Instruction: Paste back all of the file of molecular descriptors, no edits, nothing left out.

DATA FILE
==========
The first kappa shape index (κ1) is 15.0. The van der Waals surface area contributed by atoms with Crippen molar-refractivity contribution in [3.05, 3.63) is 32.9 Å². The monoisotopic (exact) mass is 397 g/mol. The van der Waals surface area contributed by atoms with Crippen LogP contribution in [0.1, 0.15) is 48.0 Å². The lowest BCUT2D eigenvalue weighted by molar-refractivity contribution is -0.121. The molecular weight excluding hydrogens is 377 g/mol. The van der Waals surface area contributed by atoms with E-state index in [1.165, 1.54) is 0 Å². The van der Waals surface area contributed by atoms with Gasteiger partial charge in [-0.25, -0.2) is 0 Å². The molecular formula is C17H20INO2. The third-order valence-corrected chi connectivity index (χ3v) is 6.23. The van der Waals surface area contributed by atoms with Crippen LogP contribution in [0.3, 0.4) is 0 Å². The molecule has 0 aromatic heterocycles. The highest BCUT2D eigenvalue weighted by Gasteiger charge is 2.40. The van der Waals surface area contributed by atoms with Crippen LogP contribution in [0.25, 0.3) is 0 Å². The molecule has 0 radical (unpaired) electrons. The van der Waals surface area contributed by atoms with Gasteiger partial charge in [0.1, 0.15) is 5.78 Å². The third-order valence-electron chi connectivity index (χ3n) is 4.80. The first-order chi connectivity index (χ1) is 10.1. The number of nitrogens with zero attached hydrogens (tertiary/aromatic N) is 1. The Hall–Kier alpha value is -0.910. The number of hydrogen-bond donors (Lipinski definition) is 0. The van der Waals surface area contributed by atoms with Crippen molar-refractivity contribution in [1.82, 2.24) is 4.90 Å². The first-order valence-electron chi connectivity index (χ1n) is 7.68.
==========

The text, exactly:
The first kappa shape index (κ1) is 15.0. The van der Waals surface area contributed by atoms with Crippen molar-refractivity contribution in [3.05, 3.63) is 32.9 Å². The monoisotopic (exact) mass is 397 g/mol. The van der Waals surface area contributed by atoms with Crippen LogP contribution in [0.1, 0.15) is 48.0 Å². The lowest BCUT2D eigenvalue weighted by molar-refractivity contribution is -0.121. The molecular weight excluding hydrogens is 377 g/mol. The van der Waals surface area contributed by atoms with E-state index in [1.165, 1.54) is 0 Å². The van der Waals surface area contributed by atoms with Gasteiger partial charge in [-0.25, -0.2) is 0 Å². The molecular formula is C17H20INO2. The third-order valence-corrected chi connectivity index (χ3v) is 6.23. The van der Waals surface area contributed by atoms with Crippen LogP contribution in [0.3, 0.4) is 0 Å². The molecule has 0 aromatic heterocycles. The highest BCUT2D eigenvalue weighted by Gasteiger charge is 2.40. The van der Waals surface area contributed by atoms with Crippen LogP contribution in [0.25, 0.3) is 0 Å². The molecule has 0 radical (unpaired) electrons. The van der Waals surface area contributed by atoms with Gasteiger partial charge in [0.1, 0.15) is 5.78 Å². The third-order valence-electron chi connectivity index (χ3n) is 4.80. The first-order chi connectivity index (χ1) is 10.1. The number of nitrogens with zero attached hydrogens (tertiary/aromatic N) is 1. The Hall–Kier alpha value is -0.910. The number of hydrogen-bond donors (Lipinski definition) is 0. The van der Waals surface area contributed by atoms with Crippen molar-refractivity contribution in [1.82, 2.24) is 4.90 Å². The first-order valence-electron chi connectivity index (χ1n) is 7.68.